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US3286040A - Call transmitter employing a code bearing medium - Google Patents

Call transmitter employing a code bearing medium Download PDF

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US3286040A
US3286040A US32029963A US3286040A US 3286040 A US3286040 A US 3286040A US 32029963 A US32029963 A US 32029963A US 3286040 A US3286040 A US 3286040A
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contacts
code
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open
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Ernest R Andregg
Harold J Hershey
Chester W Mcgee
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Nokia Bell Labs
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Nokia Bell Labs
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    • HELECTRICITY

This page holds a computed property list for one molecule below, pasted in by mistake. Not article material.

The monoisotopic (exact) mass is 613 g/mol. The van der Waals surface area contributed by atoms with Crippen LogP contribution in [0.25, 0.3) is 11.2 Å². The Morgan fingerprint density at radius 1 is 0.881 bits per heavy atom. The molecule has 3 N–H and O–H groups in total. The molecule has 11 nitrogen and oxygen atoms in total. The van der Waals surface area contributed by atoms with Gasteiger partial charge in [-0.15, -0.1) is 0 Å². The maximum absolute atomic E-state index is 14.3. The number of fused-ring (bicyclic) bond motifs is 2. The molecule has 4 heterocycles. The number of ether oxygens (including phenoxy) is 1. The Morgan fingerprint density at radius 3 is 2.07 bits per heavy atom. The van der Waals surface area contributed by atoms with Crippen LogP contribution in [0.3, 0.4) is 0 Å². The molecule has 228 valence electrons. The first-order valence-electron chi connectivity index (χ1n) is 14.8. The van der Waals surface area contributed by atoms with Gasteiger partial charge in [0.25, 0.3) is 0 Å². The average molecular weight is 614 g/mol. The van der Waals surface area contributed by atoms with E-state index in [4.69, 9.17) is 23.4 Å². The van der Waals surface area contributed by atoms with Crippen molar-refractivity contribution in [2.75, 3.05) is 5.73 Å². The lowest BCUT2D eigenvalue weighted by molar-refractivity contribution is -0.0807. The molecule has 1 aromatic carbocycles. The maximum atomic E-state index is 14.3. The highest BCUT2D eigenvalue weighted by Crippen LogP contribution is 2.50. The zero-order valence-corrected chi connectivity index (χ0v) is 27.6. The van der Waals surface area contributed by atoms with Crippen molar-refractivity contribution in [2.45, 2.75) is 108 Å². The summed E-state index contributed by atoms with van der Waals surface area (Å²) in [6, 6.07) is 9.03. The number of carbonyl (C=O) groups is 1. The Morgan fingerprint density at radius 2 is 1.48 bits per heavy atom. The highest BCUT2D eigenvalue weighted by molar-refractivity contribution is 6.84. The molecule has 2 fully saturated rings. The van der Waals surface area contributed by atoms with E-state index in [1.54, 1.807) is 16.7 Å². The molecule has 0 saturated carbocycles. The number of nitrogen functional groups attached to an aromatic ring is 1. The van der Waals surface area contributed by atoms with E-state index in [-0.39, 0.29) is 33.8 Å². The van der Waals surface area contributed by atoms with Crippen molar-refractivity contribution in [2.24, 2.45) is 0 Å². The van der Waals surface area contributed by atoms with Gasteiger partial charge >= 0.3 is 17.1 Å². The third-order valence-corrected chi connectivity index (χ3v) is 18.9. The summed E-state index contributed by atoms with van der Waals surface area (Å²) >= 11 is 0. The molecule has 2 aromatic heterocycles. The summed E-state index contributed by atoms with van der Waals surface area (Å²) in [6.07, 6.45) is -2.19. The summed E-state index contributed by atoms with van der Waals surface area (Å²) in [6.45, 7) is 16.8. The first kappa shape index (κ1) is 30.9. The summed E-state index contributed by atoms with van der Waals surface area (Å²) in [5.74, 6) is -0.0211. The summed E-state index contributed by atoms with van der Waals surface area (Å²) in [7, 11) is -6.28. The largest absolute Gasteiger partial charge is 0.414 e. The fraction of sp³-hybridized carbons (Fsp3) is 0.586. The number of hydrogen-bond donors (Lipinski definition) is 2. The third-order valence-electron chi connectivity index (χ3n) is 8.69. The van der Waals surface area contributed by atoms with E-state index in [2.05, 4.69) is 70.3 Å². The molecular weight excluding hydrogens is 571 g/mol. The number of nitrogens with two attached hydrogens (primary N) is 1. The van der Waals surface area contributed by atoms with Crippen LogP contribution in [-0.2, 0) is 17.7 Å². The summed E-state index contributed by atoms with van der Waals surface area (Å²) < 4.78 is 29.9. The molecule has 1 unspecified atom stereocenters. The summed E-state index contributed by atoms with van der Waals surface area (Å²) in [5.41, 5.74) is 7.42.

• H04ELECTRIC COMMUNICATION TECHNIQUE
    • H04MTELEPHONIC COMMUNICATION
    • H04M1/00Substation equipment, e.g. for use by subscribers; Analogous equipment at exchanges
    • H04M1/26Devices for signalling identity of wanted subscriber
    • H04M1/27Devices whereby a plurality of signals may be stored simultaneously
    • H04M1/274Devices whereby a plurality of signals may be stored simultaneously with provision for storing more than one subscriber number at a time, e.g. using toothed disc
    • H04M1/278Devices whereby a plurality of signals may be stored simultaneously with provision for storing more than one subscriber number at a time, e.g. using toothed disc using punched cards or tapes

Description

5 Sheets-Sheet 1 Nov. 15, 1966 E. R. ANDREGG ETAL CALL TRANSMITTER EMPLOYING A CODE BEARING MEDIUM Filed Oct. 51, 1963 V, m E RM M Mm n AHM A RJ W EHC S v. R B O T m V N 3 @w E 4 r \r J Eu 000003920 EU OOOOOOOOU mu 900900900 mm. 09 OOOOOD @n OQOOOOU @U OOOOOOOOD @n 000900000 EDMOOQWMWO MOD a ND QQOQ of OU wt mm mooowoooou U OOO O OQOO U 000106000 UOOOOOOOOU 3690789P 58 4560 4 23 Nov. 15, 1966 E. R. ANDREGG ETAL 3,286,040